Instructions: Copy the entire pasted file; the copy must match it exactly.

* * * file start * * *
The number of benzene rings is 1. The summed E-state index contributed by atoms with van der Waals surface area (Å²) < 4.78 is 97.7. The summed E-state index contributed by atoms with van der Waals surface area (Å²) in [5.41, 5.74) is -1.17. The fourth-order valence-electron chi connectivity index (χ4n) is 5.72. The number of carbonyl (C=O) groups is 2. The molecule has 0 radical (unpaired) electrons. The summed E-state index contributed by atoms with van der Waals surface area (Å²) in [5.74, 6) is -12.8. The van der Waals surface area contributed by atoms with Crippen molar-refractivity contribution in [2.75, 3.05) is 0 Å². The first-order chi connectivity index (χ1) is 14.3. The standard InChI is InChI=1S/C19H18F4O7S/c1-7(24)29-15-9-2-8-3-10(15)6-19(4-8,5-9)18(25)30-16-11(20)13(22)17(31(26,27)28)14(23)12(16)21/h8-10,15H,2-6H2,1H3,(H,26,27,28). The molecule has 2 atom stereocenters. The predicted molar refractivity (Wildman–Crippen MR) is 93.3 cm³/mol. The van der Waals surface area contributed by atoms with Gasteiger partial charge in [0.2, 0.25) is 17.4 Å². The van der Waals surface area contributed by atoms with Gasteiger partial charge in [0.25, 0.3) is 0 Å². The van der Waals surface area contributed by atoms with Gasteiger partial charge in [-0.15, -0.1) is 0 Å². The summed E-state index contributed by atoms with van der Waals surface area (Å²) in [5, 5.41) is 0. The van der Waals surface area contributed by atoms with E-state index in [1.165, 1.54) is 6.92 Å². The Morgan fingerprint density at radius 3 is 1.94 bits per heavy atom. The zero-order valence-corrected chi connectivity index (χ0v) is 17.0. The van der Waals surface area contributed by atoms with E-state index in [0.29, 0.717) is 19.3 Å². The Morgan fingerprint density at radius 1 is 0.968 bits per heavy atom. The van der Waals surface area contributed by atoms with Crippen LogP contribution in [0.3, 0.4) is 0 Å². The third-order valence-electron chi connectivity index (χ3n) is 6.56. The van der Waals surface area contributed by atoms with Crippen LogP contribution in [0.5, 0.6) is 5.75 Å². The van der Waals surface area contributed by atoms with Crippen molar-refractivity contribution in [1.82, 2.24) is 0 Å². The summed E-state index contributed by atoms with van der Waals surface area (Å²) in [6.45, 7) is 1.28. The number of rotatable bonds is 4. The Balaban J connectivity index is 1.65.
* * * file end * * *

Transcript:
The number of benzene rings is 1. The summed E-state index contributed by atoms with van der Waals surface area (Å²) < 4.78 is 97.7. The summed E-state index contributed by atoms with van der Waals surface area (Å²) in [5.41, 5.74) is -1.17. The fourth-order valence-electron chi connectivity index (χ4n) is 5.72. The number of carbonyl (C=O) groups is 2. The molecule has 0 radical (unpaired) electrons. The summed E-state index contributed by atoms with van der Waals surface area (Å²) in [5.74, 6) is -12.8. The van der Waals surface area contributed by atoms with Crippen molar-refractivity contribution in [2.75, 3.05) is 0 Å². The first-order chi connectivity index (χ1) is 14.3. The standard InChI is InChI=1S/C19H18F4O7S/c1-7(24)29-15-9-2-8-3-10(15)6-19(4-8,5-9)18(25)30-16-11(20)13(22)17(31(26,27)28)14(23)12(16)21/h8-10,15H,2-6H2,1H3,(H,26,27,28). The molecule has 2 atom stereocenters. The predicted molar refractivity (Wildman–Crippen MR) is 93.3 cm³/mol. The van der Waals surface area contributed by atoms with Gasteiger partial charge in [0.2, 0.25) is 17.4 Å². The van der Waals surface area contributed by atoms with Gasteiger partial charge in [0.25, 0.3) is 0 Å². The van der Waals surface area contributed by atoms with Gasteiger partial charge in [-0.15, -0.1) is 0 Å². The summed E-state index contributed by atoms with van der Waals surface area (Å²) in [5, 5.41) is 0. The van der Waals surface area contributed by atoms with E-state index in [1.165, 1.54) is 6.92 Å². The Morgan fingerprint density at radius 3 is 1.94 bits per heavy atom. The zero-order valence-corrected chi connectivity index (χ0v) is 17.0. The van der Waals surface area contributed by atoms with E-state index in [0.29, 0.717) is 19.3 Å². The Morgan fingerprint density at radius 1 is 0.968 bits per heavy atom. The van der Waals surface area contributed by atoms with Crippen LogP contribution in [0.3, 0.4) is 0 Å². The third-order valence-electron chi connectivity index (χ3n) is 6.56. The van der Waals surface area contributed by atoms with Crippen LogP contribution in [0.5, 0.6) is 5.75 Å². The van der Waals surface area contributed by atoms with Crippen molar-refractivity contribution in [1.82, 2.24) is 0 Å². The summed E-state index contributed by atoms with van der Waals surface area (Å²) in [6.45, 7) is 1.28. The number of rotatable bonds is 4. The Balaban J connectivity index is 1.65.